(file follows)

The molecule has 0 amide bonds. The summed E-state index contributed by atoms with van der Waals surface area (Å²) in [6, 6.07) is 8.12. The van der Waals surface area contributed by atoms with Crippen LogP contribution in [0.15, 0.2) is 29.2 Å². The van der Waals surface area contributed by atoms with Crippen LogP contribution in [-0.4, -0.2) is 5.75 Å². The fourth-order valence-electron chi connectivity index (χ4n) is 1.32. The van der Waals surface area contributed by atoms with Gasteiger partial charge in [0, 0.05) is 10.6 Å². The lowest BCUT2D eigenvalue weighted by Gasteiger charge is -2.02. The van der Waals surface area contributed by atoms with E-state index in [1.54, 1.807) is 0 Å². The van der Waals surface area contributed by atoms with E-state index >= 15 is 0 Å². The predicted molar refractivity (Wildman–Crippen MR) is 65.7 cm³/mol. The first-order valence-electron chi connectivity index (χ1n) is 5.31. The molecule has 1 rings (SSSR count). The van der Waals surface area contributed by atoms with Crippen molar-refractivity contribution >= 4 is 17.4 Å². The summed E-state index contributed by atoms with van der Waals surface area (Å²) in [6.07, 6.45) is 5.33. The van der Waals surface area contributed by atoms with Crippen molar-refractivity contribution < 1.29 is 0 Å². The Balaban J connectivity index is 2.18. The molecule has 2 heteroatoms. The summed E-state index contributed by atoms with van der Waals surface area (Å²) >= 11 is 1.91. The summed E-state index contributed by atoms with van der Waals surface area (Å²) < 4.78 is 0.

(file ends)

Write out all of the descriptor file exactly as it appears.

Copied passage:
The molecule has 0 amide bonds. The summed E-state index contributed by atoms with van der Waals surface area (Å²) in [6, 6.07) is 8.12. The van der Waals surface area contributed by atoms with Crippen LogP contribution in [0.15, 0.2) is 29.2 Å². The van der Waals surface area contributed by atoms with Crippen LogP contribution in [-0.4, -0.2) is 5.75 Å². The fourth-order valence-electron chi connectivity index (χ4n) is 1.32. The van der Waals surface area contributed by atoms with Gasteiger partial charge in [0, 0.05) is 10.6 Å². The lowest BCUT2D eigenvalue weighted by Gasteiger charge is -2.02. The van der Waals surface area contributed by atoms with E-state index in [1.54, 1.807) is 0 Å². The van der Waals surface area contributed by atoms with E-state index >= 15 is 0 Å². The predicted molar refractivity (Wildman–Crippen MR) is 65.7 cm³/mol. The first-order valence-electron chi connectivity index (χ1n) is 5.31. The molecule has 1 rings (SSSR count). The van der Waals surface area contributed by atoms with Crippen molar-refractivity contribution >= 4 is 17.4 Å². The summed E-state index contributed by atoms with van der Waals surface area (Å²) in [6.07, 6.45) is 5.33. The van der Waals surface area contributed by atoms with Crippen molar-refractivity contribution < 1.29 is 0 Å². The Balaban J connectivity index is 2.18. The molecule has 2 heteroatoms. The summed E-state index contributed by atoms with van der Waals surface area (Å²) >= 11 is 1.91. The summed E-state index contributed by atoms with van der Waals surface area (Å²) < 4.78 is 0.